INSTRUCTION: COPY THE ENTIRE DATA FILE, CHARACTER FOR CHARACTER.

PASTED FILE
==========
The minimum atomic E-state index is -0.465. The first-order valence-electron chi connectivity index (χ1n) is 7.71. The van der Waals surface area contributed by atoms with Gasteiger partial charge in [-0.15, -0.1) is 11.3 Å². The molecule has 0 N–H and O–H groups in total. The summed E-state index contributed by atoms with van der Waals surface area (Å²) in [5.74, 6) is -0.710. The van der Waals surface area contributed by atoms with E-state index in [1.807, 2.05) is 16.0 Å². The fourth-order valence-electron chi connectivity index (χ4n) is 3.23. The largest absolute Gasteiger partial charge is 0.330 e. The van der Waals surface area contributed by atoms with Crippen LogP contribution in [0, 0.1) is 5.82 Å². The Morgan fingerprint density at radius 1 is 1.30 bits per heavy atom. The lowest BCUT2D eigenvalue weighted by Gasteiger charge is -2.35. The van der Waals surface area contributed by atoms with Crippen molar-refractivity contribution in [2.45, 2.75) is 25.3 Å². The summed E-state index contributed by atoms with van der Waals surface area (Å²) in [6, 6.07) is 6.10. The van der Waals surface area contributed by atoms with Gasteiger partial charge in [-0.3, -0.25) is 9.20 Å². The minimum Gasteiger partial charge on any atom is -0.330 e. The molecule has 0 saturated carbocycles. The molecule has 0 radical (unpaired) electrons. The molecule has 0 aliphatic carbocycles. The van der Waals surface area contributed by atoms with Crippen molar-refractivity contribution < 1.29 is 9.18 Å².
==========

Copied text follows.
The minimum atomic E-state index is -0.465. The first-order valence-electron chi connectivity index (χ1n) is 7.71. The van der Waals surface area contributed by atoms with Gasteiger partial charge in [-0.15, -0.1) is 11.3 Å². The molecule has 0 N–H and O–H groups in total. The summed E-state index contributed by atoms with van der Waals surface area (Å²) in [5.74, 6) is -0.710. The van der Waals surface area contributed by atoms with E-state index in [1.807, 2.05) is 16.0 Å². The fourth-order valence-electron chi connectivity index (χ4n) is 3.23. The largest absolute Gasteiger partial charge is 0.330 e. The van der Waals surface area contributed by atoms with Crippen LogP contribution in [0, 0.1) is 5.82 Å². The Morgan fingerprint density at radius 1 is 1.30 bits per heavy atom. The lowest BCUT2D eigenvalue weighted by Gasteiger charge is -2.35. The van der Waals surface area contributed by atoms with Crippen molar-refractivity contribution in [2.45, 2.75) is 25.3 Å². The summed E-state index contributed by atoms with van der Waals surface area (Å²) in [6, 6.07) is 6.10. The van der Waals surface area contributed by atoms with Gasteiger partial charge in [-0.3, -0.25) is 9.20 Å². The minimum Gasteiger partial charge on any atom is -0.330 e. The molecule has 0 saturated carbocycles. The molecule has 0 radical (unpaired) electrons. The molecule has 0 aliphatic carbocycles. The van der Waals surface area contributed by atoms with Crippen molar-refractivity contribution < 1.29 is 9.18 Å².